“Soon your body will be transformed completely, Seá±orita.  ¿Will you admit then that I’ve found my Suzy Q?”

“No, Seá±or. Even if I were a real woman–and that’s not possible, I just look female–I wouldn’t be a cubana. It simply isn’t possible.

He chuckled. “My dear Suzy, I’ve just begun to create you. Your body’s ripening nicely. Soon it’ll be finished. Already it pushes you into the arms of your boyfriend,  ¿no?” Sam blushed. When he was allowed to go on his “dates” with Juan, he couldn’t think of anything but the surge of pleasure that the peasant gave him. “And DuChamp tells me you’re becoming a skilled dancer. Next year you’ll be able to find a job at any night club. But you say your mind is still that of the norteamericano I brought here. Perhaps, but that’s changing too. Read your description of Suzy Q. That’ll be an accurate portrait–body and soul–when I’m finished.” He laughed and told his victim, “You already like men,  ¿no? Come here, muchacha. Sit on my lap.”

Sam obeyed. Seá±or Enrá­quez fondled his breasts through the thin fabrics. Sam’s eyes widened and he gasped in pleasure. He tried to suppress his reaction, but it was hopeless.

Enrá­quez paused and asked, “Do you want me to stop? I will if you insist.”

The girl in his lap couldn’t resist. “Nno.  ¡No!  ¡Ddon’t stop!  ¡Please!”

“I’ll continue if you kiss me. You want to kiss me,  ¿don’t you?” Sam didn’t answer directly, but pressed his mouth hungrily against Enrá­quez’s lips. He responded by fondling a breast again as he thrust his tongue between Sam’s lips. Sam exploded with pleasure beyond his dreams. Enrá­quez withdrew and asked, “ ¿You really think you’re still a norteamericano in your head? I think you wanted to be that little Cuban slut you described. ‘Susana Quintana’ versus ‘Samuel Quinn’ It’s the same initials. You already were her in your mind. I’m doing you a favor by sending you the rest of the way.”

Confused, Sam pulled back. “I  ¡No!  ¡I’m a man! I don’t  ¡I didn’t!” But his soprano voice betrayed him. And his reaction to Enrá­quez’s offer to stop shocked him. He was acting like a slut. He began to weep.

Amused, Enrá­quez offered Sam a handkerchief. “That’s all right, Suzy. Have a good cry. Just like a woman, of course. It's all those hormones.” Sam tuned his head away, and Enrá­quez pushed him off his lap. “I’ll send Juan over this evening to comfort you,” he declared. “I know he makes you feel better.” Then he looked at Sam critically. “I said that you’re a pretty girl, and you are. But you can be even more attractive. You’re using makeup, but you need more skill, my dear. It’ll be invaluable to you in your new career. I’ll send one of my maids to teach you.” He stood. The interview was over.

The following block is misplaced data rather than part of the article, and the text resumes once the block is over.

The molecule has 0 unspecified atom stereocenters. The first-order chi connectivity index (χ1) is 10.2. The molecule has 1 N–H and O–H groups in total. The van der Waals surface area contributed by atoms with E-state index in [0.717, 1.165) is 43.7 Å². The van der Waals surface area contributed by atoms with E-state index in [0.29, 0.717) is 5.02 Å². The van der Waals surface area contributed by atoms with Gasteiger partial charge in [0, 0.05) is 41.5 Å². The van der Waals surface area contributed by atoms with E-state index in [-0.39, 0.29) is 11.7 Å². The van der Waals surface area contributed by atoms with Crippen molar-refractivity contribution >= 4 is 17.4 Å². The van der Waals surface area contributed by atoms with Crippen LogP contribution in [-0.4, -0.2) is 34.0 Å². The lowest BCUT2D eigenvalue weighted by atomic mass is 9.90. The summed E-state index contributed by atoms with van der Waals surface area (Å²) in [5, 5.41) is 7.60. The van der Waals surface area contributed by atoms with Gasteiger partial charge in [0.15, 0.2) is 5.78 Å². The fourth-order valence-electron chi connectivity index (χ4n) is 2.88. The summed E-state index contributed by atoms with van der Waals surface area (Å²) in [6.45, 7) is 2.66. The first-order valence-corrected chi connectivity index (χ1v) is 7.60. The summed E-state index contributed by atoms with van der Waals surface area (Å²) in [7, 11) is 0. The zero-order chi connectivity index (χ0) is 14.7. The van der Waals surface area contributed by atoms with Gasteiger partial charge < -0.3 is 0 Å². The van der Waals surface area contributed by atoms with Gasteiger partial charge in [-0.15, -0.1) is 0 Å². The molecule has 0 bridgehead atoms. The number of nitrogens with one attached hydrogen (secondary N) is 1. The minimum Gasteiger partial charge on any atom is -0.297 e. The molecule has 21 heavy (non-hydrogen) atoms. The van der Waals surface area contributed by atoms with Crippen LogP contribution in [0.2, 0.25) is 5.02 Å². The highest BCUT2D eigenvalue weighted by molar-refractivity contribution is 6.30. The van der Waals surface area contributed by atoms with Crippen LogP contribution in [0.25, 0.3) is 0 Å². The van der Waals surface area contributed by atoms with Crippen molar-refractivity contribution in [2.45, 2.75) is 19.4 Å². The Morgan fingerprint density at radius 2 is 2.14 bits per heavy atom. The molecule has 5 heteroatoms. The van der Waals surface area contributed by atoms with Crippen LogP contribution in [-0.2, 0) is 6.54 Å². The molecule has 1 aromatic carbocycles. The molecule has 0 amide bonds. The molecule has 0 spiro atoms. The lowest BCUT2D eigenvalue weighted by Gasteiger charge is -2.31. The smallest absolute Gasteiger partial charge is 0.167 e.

For several weeks nothing further seemed to happen. Sam recovered from the traumatic visit with his captor, telling himself that it was just a momentary weakness brought on by drugs and those infernal brain implants. He assiduously applied himself to the makeup lessons. It wasn’t difficult; he enjoyed the meticulous application of various cosmetics to his face (under the effect of an implant). He found that he liked wearing dresses and skirts, too, and the slacks went unworn. Juan complimented him on his appearance, and he couldn’t bring himself to resent the comments (drugged and buoyed by artificial euphoria as he was), only giggling in delight.

However, further changes were being imposed, unknown to Sam. Late each night he was taken, unconscious, to a room where another set of doctors wired him to a machine and injected him with an exotic drug with an affinity for the neurons that stored memories. A combination of the drug with an electric shock effectively erased whatever memory that was held in his consciousness at a given moment. He was put into a drug trance and ordered to recall specific items. They began with his true name, and followed with the names of his family, his social security number, his birthplace, his birthday, and other items that could be used to identify him. Each disappeared. When they were done, they replaced the missing information with a piece of information more appropriate for Susana Quintana. He was returned to his room, to awaken the following morning with no knowledge of the losses.

Seá±or Enrá­quez recalled “Suzy” three days after Christmas and asked him to be seated. He complied nervously, spreading a long pink-flowered skirt beneath him as he sat. “Maybe you’re right, Seá±orita. Perhaps you’ll never adapt to such an alien life, and I should allow you to return.” He held up his hand as the “girl” in front of him brightened. “ ¿But are you really an American citizen?  ¿A norteamericano? That’s very hard to believe. Tell me,  ¿where were you born?  ¡Quickly now!”

“I was born in  ¡in Havana!” he replied.

“ ¿In Havana? Tell me then,  ¿how is it you claim to be an American?” Before his confused guest could straighten out his thoughts, he went on: “ ¿And what’s your name, my dear?  ¿Your full birth name? And your age. Tell me.”